Pope Francis: ‘Peace is a responsibility incumbent on all of us’

In his annual “State of the World” address to members of the Diplomatic Corps accredited to the Holy See, Pope Francis reflects on the conflicts and divisions ravaging the world and highlights the responsibility of individuals and nations to foster peace.

By Linda Bordoni

“Blessed are the peacemakers,” Pope Francis recalled as he welcomed the expanded “diplomatic family” in the Vatican, thanking the ambassadors for their efforts to nurture good relations between the Holy See and their respective countries.

And immediately he shone the light on the central theme of his discourse – Peace – which he said, is primarily a gift of God, for it is He who left us His peace. “Yet it is also a responsibility incumbent upon all of us,” he added.

Expressing deep concern about the escalating conflicts worldwide, the Pope described the current state of affairs as a “third world war fought piecemeal” and openly addressed specific geopolitical crises.

Israel and Palestine

Recalling the ongoing war between Israel and Hamas, the Holy Father condemned the October 7 attack on the Israeli people.

“I renew my condemnation of this act and of every instance of terrorism and extremism. This is not the way to resolve disputes between peoples; those disputes are only aggravated and cause suffering for everyone,” he said.

And condemning the subsequent military response to that act that has led to full-scale war in Gaza – where over 22,000 people have been killed and millions injured and displaced – the Pope decried the fact that it “provoked a strong Israeli military response in Gaza that has led to the death of tens of thousands of Palestinians, mainly civilians, including many young people and children, and has caused an exceptionally grave humanitarian crisis and inconceivable suffering.”

Thus, he called for an immediate ceasefire, the release of hostages, and access to humanitarian aid for the Palestinian people.

He also reiterated his support for a “two-state” solution, as well as an “internationally guaranteed special status for the City of Jerusalem, aiming for lasting peace and security.

Syria, Lebanon, Myanmar

The Pope expressed concern for the destabilizing situation in the entire region that is clearly destabilized by the present conflict in Gaza.

In particular, he turned his attention to the people of Syria who are “living in a situation of economic and political instability aggravated by last February’s earthquake.”

He appealed to the international community “to encourage the parties involved to undertake a constructive and serious dialogue and to seek new solutions so that the Syrian people need no longer suffer as a result of international sanctions.”

Expressing “profound distress for the millions of Syrian refugees still present in neighbouring countries like Jordan and Lebanon,” the Pope did not neglect to mention the plight of the Rohingya in Myanmar, pleading that “every effort be made to offer hope to that land and a dignified future to its young (…) not neglecting the humanitarian emergency that the Rohingya continue to experience.”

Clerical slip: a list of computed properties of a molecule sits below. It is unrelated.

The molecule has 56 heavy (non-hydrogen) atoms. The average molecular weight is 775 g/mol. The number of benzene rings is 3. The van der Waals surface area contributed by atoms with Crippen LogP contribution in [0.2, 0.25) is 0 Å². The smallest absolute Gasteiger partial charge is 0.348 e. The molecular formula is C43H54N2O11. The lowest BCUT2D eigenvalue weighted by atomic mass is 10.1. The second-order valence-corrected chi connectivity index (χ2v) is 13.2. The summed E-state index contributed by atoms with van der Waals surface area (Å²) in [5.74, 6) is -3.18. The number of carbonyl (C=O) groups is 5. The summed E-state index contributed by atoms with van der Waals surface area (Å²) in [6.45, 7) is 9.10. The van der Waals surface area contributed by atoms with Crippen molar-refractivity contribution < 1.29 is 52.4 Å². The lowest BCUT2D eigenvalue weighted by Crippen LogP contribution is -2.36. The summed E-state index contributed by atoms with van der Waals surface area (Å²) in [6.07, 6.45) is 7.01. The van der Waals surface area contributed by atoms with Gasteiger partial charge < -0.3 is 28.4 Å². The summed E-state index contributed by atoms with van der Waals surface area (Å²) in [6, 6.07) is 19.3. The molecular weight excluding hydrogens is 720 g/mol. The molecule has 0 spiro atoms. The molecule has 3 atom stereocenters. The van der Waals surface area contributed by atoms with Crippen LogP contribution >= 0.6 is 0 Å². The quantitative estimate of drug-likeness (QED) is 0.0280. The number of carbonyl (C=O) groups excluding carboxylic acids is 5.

Russia and Ukraine, Armenia and Azerbaijan

Reiterating his perspective of a third world war fought piecemeal, the Pope recalled almost two years of large-scale war waged by Russia against Ukraine that has resulted in “great numbers of victims and massive destruction” and the situation in the South Caucasus between Armenia and Azerbaijan, with the dramatic situation of refugees.

In both instances, he called for negotiations, in respect for international law and for religious diversity.

Spotlight on Africa

Pope Francis addressed humanitarian crises in sub-Saharan Africa, including the effects of terrorism, political instability, and climate change. He called for serious efforts in implementing agreements, such as the Pretoria Agreement, to address conflicts in Tigray, and sought solutions to tensions in Ethiopia and the Horn of Africa.

The war in Sudan and its far-reaching consequences on millions of displaced people was also on his radar, as was the plight of refugees in Cameroon, Mozambique, the Democratic Republic of Congo, and South Sudan.

Challenges in the Americas

While acknowledging the absence of open wars in the Americas, the Pope highlighted serious tensions between several countries in Latin America, such as Venezuela and Guyana, and expressed concerns about political polarization affecting democratic institutions in places like Peru and Nicaragua.

”The situation in Nicaragua remains troubling: a protracted crisis with painful consequences for Nicaraguan society as a whole, and in particular for the Catholic Church,” he said, reaffirming the  Holy See’s commitment to encourage “a respectful diplomatic dialogue for the benefit of Catholics and the entire population.”

A lacerated world and the human faces of war

Continuing to paint a vivid picture of an increasingly lacerated world where millions of individuals suffer due to conflicts, and detailing the human faces behind the statistics, Pope Francis condemned the violation of international humanitarian law, stating that grave violations are war crimes that demand not only identification but also prevention.